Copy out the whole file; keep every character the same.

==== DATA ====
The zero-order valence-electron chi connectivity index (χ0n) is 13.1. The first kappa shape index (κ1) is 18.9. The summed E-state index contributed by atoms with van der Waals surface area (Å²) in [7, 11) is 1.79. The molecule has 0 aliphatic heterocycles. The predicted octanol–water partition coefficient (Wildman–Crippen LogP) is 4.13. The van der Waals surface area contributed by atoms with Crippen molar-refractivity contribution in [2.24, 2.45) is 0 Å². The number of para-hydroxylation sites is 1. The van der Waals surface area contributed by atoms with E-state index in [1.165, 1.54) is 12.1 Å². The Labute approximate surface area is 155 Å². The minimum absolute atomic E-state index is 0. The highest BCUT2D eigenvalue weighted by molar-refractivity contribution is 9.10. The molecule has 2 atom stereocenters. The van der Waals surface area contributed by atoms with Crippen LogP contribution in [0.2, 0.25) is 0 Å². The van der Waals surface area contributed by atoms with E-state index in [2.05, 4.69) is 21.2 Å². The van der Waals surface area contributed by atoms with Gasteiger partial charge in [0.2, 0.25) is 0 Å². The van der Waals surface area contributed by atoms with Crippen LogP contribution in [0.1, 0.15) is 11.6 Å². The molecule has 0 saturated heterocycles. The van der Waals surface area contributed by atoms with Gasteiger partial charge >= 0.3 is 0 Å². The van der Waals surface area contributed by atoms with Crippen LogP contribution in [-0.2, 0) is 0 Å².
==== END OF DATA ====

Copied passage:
The zero-order valence-electron chi connectivity index (χ0n) is 13.1. The first kappa shape index (κ1) is 18.9. The summed E-state index contributed by atoms with van der Waals surface area (Å²) in [7, 11) is 1.79. The molecule has 0 aliphatic heterocycles. The predicted octanol–water partition coefficient (Wildman–Crippen LogP) is 4.13. The van der Waals surface area contributed by atoms with Crippen molar-refractivity contribution in [2.24, 2.45) is 0 Å². The number of para-hydroxylation sites is 1. The van der Waals surface area contributed by atoms with E-state index in [1.165, 1.54) is 12.1 Å². The Labute approximate surface area is 155 Å². The minimum absolute atomic E-state index is 0. The highest BCUT2D eigenvalue weighted by molar-refractivity contribution is 9.10. The molecule has 2 atom stereocenters. The van der Waals surface area contributed by atoms with Crippen LogP contribution in [0.2, 0.25) is 0 Å². The van der Waals surface area contributed by atoms with E-state index in [2.05, 4.69) is 21.2 Å². The van der Waals surface area contributed by atoms with Gasteiger partial charge in [0.2, 0.25) is 0 Å². The van der Waals surface area contributed by atoms with Crippen LogP contribution in [0.1, 0.15) is 11.6 Å². The molecule has 0 saturated heterocycles. The van der Waals surface area contributed by atoms with Gasteiger partial charge >= 0.3 is 0 Å². The van der Waals surface area contributed by atoms with Crippen LogP contribution in [-0.2, 0) is 0 Å².